Strategy is the grand road of management. Searching for “Strategic Management” on Google generates 518 million results. However, very few people are involved in strategy. Sometimes it is even only one person. Most of the activity in a company is focused on the management of immediacy and not on the long term.
If theories abound on managing the future of a company, almost nothing exists on the management of the immediate. For example, our students, proud of their university degrees, are strategy experts à la Tim Cook or Jeff Bezos. However, when they enter a company, they are lucky if they have permission to touch the photocopier.
Unfortunately, the management of immediacy is a kind of poor relation of modern management. However, poor management of immediacy can kill a company. What is the point of having a grand vision if you cannot pay your fixed costs or maintain your cash flow?
To face this challenge, it may be necessary to turn to the master of the immediate, the one who lives fully in the present moment and can make the most of it. This expert is the cat.
It is the view of the British philosopher John Gray (the author of “Men come from Mars; women come from Venus”). He has just published a book entitled “Feline Philosophy”. The cat’s wisdom is precisely to be fully immersed into immediacy and not to be burdened with theories about rationality or about being and non-being. According to the author, the cat’s philosophy can be compared with Taoism and Spinoza’s Ethics. Nothing less… but for a company?
The cat is always monitoring his environment. He knows how to discern the slightest noise that may be important to him and forget the rest. A cat will ignore the sound of disco music around him but will be sensitive to the scratching of a mouse.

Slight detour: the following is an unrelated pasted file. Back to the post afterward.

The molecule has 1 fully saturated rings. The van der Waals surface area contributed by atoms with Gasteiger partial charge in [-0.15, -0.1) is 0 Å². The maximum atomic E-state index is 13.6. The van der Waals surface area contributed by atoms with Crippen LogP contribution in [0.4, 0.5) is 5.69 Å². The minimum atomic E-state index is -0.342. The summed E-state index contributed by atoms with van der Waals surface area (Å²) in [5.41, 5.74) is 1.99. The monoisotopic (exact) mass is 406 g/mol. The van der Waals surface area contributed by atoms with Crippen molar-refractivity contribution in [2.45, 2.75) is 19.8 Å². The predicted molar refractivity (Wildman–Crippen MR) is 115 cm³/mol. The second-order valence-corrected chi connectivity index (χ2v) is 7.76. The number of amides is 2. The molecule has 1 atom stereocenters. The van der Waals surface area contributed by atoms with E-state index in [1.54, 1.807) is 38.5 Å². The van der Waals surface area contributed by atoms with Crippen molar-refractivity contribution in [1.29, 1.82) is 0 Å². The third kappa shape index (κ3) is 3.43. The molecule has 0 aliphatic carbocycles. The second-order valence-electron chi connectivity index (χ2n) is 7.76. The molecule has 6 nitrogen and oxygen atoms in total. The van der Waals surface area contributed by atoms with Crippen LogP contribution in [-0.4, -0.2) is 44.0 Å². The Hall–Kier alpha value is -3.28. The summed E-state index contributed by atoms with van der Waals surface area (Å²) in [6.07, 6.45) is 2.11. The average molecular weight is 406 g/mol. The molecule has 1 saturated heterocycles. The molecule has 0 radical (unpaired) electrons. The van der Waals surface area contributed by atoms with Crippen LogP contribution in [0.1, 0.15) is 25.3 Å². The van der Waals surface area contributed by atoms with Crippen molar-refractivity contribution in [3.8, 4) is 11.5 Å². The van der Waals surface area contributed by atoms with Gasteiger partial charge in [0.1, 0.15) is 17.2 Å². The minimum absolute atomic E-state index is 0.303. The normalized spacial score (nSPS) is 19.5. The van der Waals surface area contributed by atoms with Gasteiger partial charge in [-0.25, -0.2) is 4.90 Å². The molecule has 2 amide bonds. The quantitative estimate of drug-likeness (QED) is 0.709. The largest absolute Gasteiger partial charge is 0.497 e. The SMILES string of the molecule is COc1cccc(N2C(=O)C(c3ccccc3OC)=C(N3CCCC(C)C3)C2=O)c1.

Likewise, a good leader must always be attentive to his environment. He needs to know how to distinguish between noise and essential information. It means spending more time outside the company, especially with customers, suppliers, and, why not, with competitors. This is what Peter Drucker, one of the founders of management theory, advised.
Secondly, a cat is extraordinarily alert to the slightest opportunity that may arise in its environment. Even if it is sleeping, the cat can wake up instantly to chase a bird or take advantage of a moment of inattention and steal something in the kitchen.
Likewise, a good leader can quickly seize an opportunity, such as buying out a company that is struggling in the market, even if it does not immediately fit in with his objectives or strategy. This ability to seize opportunities is often the hallmark of great entrepreneurs.
The cat also shows remarkable resilience. It can run away quickly in the presence of a dog or take shelter when it rains. Under these circumstances, he immediately makes the right decision without overthinking.
Similarly, a good leader knows how to react quickly in crisis times without necessarily conducting long and complicated analyses or setting up committees. It is the famous “gut feeling” that comes with experience – or is a gift. Better a partial decision right away than no decision at all.
Too many companies neglect immediacy or consider that it is not a noble activity like strategy. Yet immediacy is at the heart of one of the essential functions of a company: customer relations. In this area, success consists of reacting immediately and well.
To be competitive, a company must know how to develop rapid, epidermic, and therefore feline reactions. Mark Twain said: “If we could cross man and cat, it would improve the man, but it would degrade the cat. “
Therefore, as it is not possible, we might as well imitate the cat in its management of immediacy, immediately…